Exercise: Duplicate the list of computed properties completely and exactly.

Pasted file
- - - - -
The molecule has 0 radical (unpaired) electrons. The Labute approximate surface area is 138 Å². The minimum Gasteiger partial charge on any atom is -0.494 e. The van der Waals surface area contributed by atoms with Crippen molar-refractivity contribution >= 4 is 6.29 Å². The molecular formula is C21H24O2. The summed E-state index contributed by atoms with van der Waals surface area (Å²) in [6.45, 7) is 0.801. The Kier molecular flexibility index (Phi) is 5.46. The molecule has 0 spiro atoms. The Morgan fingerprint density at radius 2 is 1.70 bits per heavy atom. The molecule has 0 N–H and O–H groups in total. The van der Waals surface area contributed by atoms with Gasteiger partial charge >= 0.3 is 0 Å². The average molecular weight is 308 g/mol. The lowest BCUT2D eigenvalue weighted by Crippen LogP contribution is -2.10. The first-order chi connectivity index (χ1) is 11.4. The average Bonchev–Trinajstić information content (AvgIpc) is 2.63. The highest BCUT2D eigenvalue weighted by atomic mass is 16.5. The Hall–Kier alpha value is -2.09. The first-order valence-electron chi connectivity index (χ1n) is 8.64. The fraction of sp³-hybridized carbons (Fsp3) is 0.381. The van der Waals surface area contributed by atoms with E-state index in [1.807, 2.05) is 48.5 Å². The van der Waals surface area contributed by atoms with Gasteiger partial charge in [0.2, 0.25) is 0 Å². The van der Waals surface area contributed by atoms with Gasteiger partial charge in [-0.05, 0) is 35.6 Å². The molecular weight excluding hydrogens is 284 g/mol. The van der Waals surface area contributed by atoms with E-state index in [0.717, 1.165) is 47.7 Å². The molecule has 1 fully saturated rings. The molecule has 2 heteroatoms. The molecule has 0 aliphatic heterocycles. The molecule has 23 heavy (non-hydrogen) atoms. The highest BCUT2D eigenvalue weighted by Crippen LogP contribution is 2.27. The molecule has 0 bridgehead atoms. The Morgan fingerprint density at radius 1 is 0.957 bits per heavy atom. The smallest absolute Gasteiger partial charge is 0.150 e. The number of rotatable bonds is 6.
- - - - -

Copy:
The molecule has 0 radical (unpaired) electrons. The Labute approximate surface area is 138 Å². The minimum Gasteiger partial charge on any atom is -0.494 e. The van der Waals surface area contributed by atoms with Crippen molar-refractivity contribution >= 4 is 6.29 Å². The molecular formula is C21H24O2. The summed E-state index contributed by atoms with van der Waals surface area (Å²) in [6.45, 7) is 0.801. The Kier molecular flexibility index (Phi) is 5.46. The molecule has 0 spiro atoms. The Morgan fingerprint density at radius 2 is 1.70 bits per heavy atom. The molecule has 0 N–H and O–H groups in total. The van der Waals surface area contributed by atoms with Gasteiger partial charge >= 0.3 is 0 Å². The average molecular weight is 308 g/mol. The lowest BCUT2D eigenvalue weighted by Crippen LogP contribution is -2.10. The first-order chi connectivity index (χ1) is 11.4. The average Bonchev–Trinajstić information content (AvgIpc) is 2.63. The highest BCUT2D eigenvalue weighted by atomic mass is 16.5. The Hall–Kier alpha value is -2.09. The first-order valence-electron chi connectivity index (χ1n) is 8.64. The fraction of sp³-hybridized carbons (Fsp3) is 0.381. The van der Waals surface area contributed by atoms with E-state index in [1.807, 2.05) is 48.5 Å². The van der Waals surface area contributed by atoms with Gasteiger partial charge in [0.2, 0.25) is 0 Å². The van der Waals surface area contributed by atoms with Gasteiger partial charge in [-0.05, 0) is 35.6 Å². The molecular weight excluding hydrogens is 284 g/mol. The van der Waals surface area contributed by atoms with E-state index in [0.717, 1.165) is 47.7 Å². The molecule has 1 fully saturated rings. The molecule has 2 heteroatoms. The molecule has 0 aliphatic heterocycles. The molecule has 23 heavy (non-hydrogen) atoms. The highest BCUT2D eigenvalue weighted by Crippen LogP contribution is 2.27. The molecule has 0 bridgehead atoms. The Morgan fingerprint density at radius 1 is 0.957 bits per heavy atom. The smallest absolute Gasteiger partial charge is 0.150 e. The number of rotatable bonds is 6.